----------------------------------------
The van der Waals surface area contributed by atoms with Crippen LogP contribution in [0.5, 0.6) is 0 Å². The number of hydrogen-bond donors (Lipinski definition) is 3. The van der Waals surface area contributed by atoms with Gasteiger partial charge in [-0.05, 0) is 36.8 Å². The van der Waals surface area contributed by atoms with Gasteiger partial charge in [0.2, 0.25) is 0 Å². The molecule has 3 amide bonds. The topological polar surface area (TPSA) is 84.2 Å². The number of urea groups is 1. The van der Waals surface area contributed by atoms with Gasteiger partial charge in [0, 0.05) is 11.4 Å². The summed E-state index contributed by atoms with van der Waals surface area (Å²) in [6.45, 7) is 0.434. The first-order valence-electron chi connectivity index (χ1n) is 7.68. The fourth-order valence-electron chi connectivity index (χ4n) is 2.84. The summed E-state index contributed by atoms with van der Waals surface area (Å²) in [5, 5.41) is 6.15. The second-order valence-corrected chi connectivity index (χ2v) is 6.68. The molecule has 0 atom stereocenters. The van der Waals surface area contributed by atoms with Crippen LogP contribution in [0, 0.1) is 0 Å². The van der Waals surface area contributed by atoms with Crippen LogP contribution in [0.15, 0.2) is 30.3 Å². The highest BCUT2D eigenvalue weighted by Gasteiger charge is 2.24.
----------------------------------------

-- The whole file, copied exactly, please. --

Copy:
The van der Waals surface area contributed by atoms with Crippen LogP contribution in [0.5, 0.6) is 0 Å². The number of hydrogen-bond donors (Lipinski definition) is 3. The van der Waals surface area contributed by atoms with Gasteiger partial charge in [-0.05, 0) is 36.8 Å². The van der Waals surface area contributed by atoms with Gasteiger partial charge in [0.2, 0.25) is 0 Å². The molecule has 3 amide bonds. The topological polar surface area (TPSA) is 84.2 Å². The number of urea groups is 1. The van der Waals surface area contributed by atoms with Gasteiger partial charge in [0, 0.05) is 11.4 Å². The summed E-state index contributed by atoms with van der Waals surface area (Å²) in [6.45, 7) is 0.434. The first-order valence-electron chi connectivity index (χ1n) is 7.68. The fourth-order valence-electron chi connectivity index (χ4n) is 2.84. The summed E-state index contributed by atoms with van der Waals surface area (Å²) in [5, 5.41) is 6.15. The second-order valence-corrected chi connectivity index (χ2v) is 6.68. The molecule has 0 atom stereocenters. The van der Waals surface area contributed by atoms with Crippen LogP contribution in [0, 0.1) is 0 Å². The van der Waals surface area contributed by atoms with Crippen LogP contribution in [0.15, 0.2) is 30.3 Å². The highest BCUT2D eigenvalue weighted by Gasteiger charge is 2.24.